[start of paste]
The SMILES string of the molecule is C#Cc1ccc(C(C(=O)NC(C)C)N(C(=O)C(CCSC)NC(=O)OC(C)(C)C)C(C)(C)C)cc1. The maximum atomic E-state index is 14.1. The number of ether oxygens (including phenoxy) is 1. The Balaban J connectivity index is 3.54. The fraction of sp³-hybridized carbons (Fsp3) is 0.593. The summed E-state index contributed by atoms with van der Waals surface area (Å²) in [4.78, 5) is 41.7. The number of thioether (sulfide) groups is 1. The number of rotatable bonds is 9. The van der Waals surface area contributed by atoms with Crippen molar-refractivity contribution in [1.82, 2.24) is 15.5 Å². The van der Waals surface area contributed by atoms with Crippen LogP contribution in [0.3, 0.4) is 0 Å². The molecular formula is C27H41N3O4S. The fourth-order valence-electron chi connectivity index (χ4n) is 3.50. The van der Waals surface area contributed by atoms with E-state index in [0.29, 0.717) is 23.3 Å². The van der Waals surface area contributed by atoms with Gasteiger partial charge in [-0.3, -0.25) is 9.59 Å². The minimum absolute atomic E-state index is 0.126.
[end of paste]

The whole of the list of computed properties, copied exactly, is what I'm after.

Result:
The SMILES string of the molecule is C#Cc1ccc(C(C(=O)NC(C)C)N(C(=O)C(CCSC)NC(=O)OC(C)(C)C)C(C)(C)C)cc1. The maximum atomic E-state index is 14.1. The number of ether oxygens (including phenoxy) is 1. The Balaban J connectivity index is 3.54. The fraction of sp³-hybridized carbons (Fsp3) is 0.593. The summed E-state index contributed by atoms with van der Waals surface area (Å²) in [4.78, 5) is 41.7. The number of thioether (sulfide) groups is 1. The number of rotatable bonds is 9. The van der Waals surface area contributed by atoms with Crippen molar-refractivity contribution in [1.82, 2.24) is 15.5 Å². The van der Waals surface area contributed by atoms with Crippen LogP contribution in [0.3, 0.4) is 0 Å². The molecular formula is C27H41N3O4S. The fourth-order valence-electron chi connectivity index (χ4n) is 3.50. The van der Waals surface area contributed by atoms with E-state index in [0.29, 0.717) is 23.3 Å². The van der Waals surface area contributed by atoms with Gasteiger partial charge in [-0.3, -0.25) is 9.59 Å². The minimum absolute atomic E-state index is 0.126.